Changing climate shifts timing of European river floods
Climate change denial by the artist Bansky (photo: Duncan Hull, www.flickr.com)
A clear climate signal
The seasonal timing of river floods across Europe has been changing since 1960. This was concluded from a consistent pan-European assessment of observed flood seasonality trends between 1960 and 2010, the first evaluation of how climatic changes are influencing flood regimes at the scale of the entire European continent. The assessment was based on a database that pools flood records over the period 1960-2010 from more than 4000 riverine gauging stations across 38 European countries. The results highlight the existence of a clear climate signal in flood observations at the continental scale.
Earlier floods northeastern and western Europe
River floods occur earlier throughout northeastern and western Europe. Warmer temperatures have already led to earlier spring snowmelt floods throughout northeastern Europe. Sustained winter rainfall led to earlier soil moisture maxima (saturated soils) and thus to earlier winter floods in western Europe. The time shifts are quite large. Compared with the 1960s floods now occur more than 8 days earlier in areas of northeastern Europe (southern Sweden, the Baltics), at 50% of the gauging stations in this region. In western Europe, along the North Atlantic coast from Portugal to England, 50% of the gauging stations show a shift toward earlier floods by at least 15 days since the 1960s. In fact, 25% of the gauging stations in western Europe show earlier floods by even more than 36 days since the 1960s.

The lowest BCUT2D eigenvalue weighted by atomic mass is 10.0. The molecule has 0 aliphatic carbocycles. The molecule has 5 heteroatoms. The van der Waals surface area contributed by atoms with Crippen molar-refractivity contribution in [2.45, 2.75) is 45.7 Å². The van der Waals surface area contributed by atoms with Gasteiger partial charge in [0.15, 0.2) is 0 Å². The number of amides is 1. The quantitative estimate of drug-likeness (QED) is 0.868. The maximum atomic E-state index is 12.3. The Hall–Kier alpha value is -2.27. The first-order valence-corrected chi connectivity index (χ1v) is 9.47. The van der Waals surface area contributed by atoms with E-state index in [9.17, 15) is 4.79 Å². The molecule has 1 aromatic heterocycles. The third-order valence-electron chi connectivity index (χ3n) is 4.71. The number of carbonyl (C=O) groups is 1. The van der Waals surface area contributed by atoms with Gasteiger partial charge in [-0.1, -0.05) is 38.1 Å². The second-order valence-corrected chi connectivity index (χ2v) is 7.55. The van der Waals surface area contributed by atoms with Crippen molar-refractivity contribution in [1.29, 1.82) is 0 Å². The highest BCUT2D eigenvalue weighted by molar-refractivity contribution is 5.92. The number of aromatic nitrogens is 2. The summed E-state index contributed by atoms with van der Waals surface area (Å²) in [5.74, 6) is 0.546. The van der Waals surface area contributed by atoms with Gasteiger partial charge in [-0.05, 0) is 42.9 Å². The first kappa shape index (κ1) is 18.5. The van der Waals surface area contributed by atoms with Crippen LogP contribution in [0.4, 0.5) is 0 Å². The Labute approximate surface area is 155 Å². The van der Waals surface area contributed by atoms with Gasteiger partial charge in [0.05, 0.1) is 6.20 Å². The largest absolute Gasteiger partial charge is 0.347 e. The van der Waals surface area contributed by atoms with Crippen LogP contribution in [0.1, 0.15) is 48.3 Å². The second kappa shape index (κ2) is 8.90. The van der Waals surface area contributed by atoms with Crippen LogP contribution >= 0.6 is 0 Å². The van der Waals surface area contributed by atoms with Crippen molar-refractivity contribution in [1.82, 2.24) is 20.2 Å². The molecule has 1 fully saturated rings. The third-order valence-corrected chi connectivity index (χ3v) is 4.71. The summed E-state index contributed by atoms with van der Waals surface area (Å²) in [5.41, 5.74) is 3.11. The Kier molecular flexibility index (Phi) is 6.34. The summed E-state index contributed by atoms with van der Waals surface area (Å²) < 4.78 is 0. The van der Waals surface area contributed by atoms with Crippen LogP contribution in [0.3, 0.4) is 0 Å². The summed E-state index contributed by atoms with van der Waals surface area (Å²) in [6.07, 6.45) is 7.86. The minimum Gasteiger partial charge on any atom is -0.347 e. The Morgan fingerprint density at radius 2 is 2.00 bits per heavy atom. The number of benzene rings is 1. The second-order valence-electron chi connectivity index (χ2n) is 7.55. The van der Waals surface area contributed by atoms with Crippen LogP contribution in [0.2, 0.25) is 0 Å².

Later floods around the North Sea and parts of the Mediterranean coast
River floods occur later around the North Sea and some sectors of the Mediterranean coast. According to the authors of this study this is due to delayed winter storms associated with polar warming. Around the North Sea (southwestern Norway, the Netherlands, Denmark, and Scotland), 50% of the gauging stations show a shift toward later floods by more than 8 days since the 1960s. In some parts of the Mediterranean coast (northeastern Adriatic coast, northeastern Spain), 50% of the gauging stations show a shift toward later floods by more than 5 days since the 1960s.
These results are important. We know that the intensification of the water cycle due to a warming climate is projected to change the magnitude, frequency, and timing of river floods. However, the identification of a large-scale climate change signal in flood observations has been hampered by the existence of many processes controlling floods (including precipitation, soil moisture, and snow), by non-climatic drivers of flood change (such as land use change and river training), and by the inconsistency of data sets and their limited spatial extents. Use of the seasonal timing of floods as a fingerprint of climate effects on floods may be a way to avoid some of those complications, the authors of this study stress.
Blöschl et al., 2017. Science 357: 588-590.